It is definitely important to know your league. But the first thing you want to do at this point is evaluate, or perhaps re-evaluate, your team.
I generally break my roster down into three classes of players:
1) Definite freezes. These are the no-brainers, and the guys who are going to form the core of your value going into your auction.
2) Definite drops. These are guys who are no-brainers the other way and you're not even thinking about keeping.
3) Borderline guys. This camp can be broken down into more than a few types of players. Some of them are veterans who have been around for a while. Their status won't change much between now and Opening Day, so it's just a matter of deciding if they'll fit on your roster. Others are rookies or players whose roles are undefined, or players returning from an injury. It's impossible to say now whether or not these players will be freezes, since Spring Training tends to sort these jobs out.
Category #1 is the easiest one to define. There aren't going to be too many guys in this group that you have to give much thought to, unless someone makes an enticing trade offer.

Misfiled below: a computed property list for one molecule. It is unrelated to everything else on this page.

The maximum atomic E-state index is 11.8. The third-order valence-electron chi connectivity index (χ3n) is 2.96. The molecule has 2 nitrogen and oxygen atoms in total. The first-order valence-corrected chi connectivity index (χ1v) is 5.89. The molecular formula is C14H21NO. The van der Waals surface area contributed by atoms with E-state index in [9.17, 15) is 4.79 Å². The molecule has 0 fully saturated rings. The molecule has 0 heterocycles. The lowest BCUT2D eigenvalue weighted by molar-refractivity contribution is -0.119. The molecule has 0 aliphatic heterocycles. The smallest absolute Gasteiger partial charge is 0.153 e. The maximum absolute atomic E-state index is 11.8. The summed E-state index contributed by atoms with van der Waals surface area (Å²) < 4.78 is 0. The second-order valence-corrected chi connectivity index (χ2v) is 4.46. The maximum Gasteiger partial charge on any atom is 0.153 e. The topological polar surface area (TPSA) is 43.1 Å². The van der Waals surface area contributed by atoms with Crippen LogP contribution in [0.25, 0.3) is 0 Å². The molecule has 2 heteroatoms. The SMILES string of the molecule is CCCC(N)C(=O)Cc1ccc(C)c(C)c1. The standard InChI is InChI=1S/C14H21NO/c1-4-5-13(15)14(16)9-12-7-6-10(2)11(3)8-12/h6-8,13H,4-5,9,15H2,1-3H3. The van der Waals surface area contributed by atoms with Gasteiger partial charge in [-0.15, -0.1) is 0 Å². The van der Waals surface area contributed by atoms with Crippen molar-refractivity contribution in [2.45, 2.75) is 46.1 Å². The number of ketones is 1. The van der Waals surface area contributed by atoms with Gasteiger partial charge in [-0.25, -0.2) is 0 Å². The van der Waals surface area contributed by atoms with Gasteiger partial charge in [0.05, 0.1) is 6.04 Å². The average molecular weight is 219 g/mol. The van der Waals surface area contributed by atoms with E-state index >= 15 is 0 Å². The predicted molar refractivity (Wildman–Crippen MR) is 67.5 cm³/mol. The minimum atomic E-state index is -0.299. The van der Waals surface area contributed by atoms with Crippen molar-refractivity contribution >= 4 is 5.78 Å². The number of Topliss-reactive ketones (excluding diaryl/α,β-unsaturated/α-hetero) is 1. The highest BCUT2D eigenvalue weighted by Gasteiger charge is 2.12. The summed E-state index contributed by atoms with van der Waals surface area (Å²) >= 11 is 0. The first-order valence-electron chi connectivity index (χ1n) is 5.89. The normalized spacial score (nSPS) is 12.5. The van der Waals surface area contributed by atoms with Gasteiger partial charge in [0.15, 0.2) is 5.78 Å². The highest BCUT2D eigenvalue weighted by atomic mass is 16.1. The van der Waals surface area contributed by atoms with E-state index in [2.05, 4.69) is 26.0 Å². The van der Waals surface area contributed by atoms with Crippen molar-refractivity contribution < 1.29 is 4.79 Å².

One of the tricks, though, is identifying which guys you might think are definite drops that your opponent thinks are borderline or even definite freezes. This is how trades are created.
Going back to John's example from Wednesday, I tend to be conservative with my freezes. This stems mostly from the fact that I'm confident in my ability to buy a good team on Auction Day, or replace some of my borderline guys with better value. However, not all owners have the same level of confidence in their skills that I do.
My favorite trades are finding guys I'm lukewarm on and trading them to another team. Ideally, I like to get a player I'm going to keep. But I'll even make the trade for a player I know I'll throw back for a few reasons:
First, the player I acquire will automatically generate interest from other owners, even if he's not much of a freeze. Psychologically, other owners think that a player worth trading for is a player who might be worth freezing.
More importantly, though, I'm doing two things by moving a non-freeze off my team. I'm clogging up another team with what I feel is an overpriced player, but I'm also opening up my roster for a more talented or equally talented but cheaper player later on.
Finally, adding a player who is overpriced to another owner's roster will actually reduce inflation. This is generally a good thing (though not universally, which is what some touts mistakenly teach) and will probably help me out in the auction by reducing the price of my team by a couple of dollars.
By all means don't limit yourself to these types of trades. But look for the opportunity to make these smaller deals, and subtly add value to your team by subtracing value from one of your opponents. Trust me, it's not that hard to do.